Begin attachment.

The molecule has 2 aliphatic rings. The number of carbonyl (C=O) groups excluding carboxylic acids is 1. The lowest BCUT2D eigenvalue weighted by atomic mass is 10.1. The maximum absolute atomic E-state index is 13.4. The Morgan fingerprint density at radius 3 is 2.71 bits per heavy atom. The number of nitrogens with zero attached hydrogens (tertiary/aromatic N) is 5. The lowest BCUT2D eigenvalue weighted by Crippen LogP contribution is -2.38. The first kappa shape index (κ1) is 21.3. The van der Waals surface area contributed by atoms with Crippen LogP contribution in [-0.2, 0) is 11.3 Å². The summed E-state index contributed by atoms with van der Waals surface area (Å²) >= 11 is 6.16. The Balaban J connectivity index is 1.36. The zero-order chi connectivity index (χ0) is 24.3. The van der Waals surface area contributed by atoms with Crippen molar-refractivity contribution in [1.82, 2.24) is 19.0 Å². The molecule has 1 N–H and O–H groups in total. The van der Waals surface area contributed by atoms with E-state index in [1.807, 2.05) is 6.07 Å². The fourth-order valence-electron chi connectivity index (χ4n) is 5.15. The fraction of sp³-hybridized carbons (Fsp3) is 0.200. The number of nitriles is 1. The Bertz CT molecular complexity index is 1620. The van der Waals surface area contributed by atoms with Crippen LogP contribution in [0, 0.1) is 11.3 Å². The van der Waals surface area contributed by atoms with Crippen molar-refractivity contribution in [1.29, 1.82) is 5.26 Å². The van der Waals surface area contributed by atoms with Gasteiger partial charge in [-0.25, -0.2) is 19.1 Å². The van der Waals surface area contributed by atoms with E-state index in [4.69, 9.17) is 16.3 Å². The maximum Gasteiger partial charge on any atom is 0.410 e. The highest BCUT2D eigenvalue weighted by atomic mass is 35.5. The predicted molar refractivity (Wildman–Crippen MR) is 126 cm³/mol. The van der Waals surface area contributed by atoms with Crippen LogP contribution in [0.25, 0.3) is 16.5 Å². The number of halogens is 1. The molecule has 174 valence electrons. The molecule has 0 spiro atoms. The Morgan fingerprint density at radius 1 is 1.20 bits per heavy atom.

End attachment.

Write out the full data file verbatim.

The molecule has 2 aliphatic rings. The number of carbonyl (C=O) groups excluding carboxylic acids is 1. The lowest BCUT2D eigenvalue weighted by atomic mass is 10.1. The maximum absolute atomic E-state index is 13.4. The Morgan fingerprint density at radius 3 is 2.71 bits per heavy atom. The number of nitrogens with zero attached hydrogens (tertiary/aromatic N) is 5. The lowest BCUT2D eigenvalue weighted by Crippen LogP contribution is -2.38. The first kappa shape index (κ1) is 21.3. The van der Waals surface area contributed by atoms with Crippen LogP contribution in [-0.2, 0) is 11.3 Å². The summed E-state index contributed by atoms with van der Waals surface area (Å²) >= 11 is 6.16. The Balaban J connectivity index is 1.36. The zero-order chi connectivity index (χ0) is 24.3. The van der Waals surface area contributed by atoms with Crippen molar-refractivity contribution in [1.82, 2.24) is 19.0 Å². The molecule has 1 N–H and O–H groups in total. The van der Waals surface area contributed by atoms with E-state index in [1.807, 2.05) is 6.07 Å². The fourth-order valence-electron chi connectivity index (χ4n) is 5.15. The fraction of sp³-hybridized carbons (Fsp3) is 0.200. The number of nitriles is 1. The Bertz CT molecular complexity index is 1620. The van der Waals surface area contributed by atoms with Crippen LogP contribution in [0, 0.1) is 11.3 Å². The van der Waals surface area contributed by atoms with Crippen molar-refractivity contribution in [1.29, 1.82) is 5.26 Å². The van der Waals surface area contributed by atoms with Gasteiger partial charge in [-0.25, -0.2) is 19.1 Å². The van der Waals surface area contributed by atoms with E-state index in [4.69, 9.17) is 16.3 Å². The maximum Gasteiger partial charge on any atom is 0.410 e. The highest BCUT2D eigenvalue weighted by atomic mass is 35.5. The predicted molar refractivity (Wildman–Crippen MR) is 126 cm³/mol. The van der Waals surface area contributed by atoms with Crippen LogP contribution in [0.25, 0.3) is 16.5 Å². The number of halogens is 1. The molecule has 174 valence electrons. The molecule has 0 spiro atoms. The Morgan fingerprint density at radius 1 is 1.20 bits per heavy atom.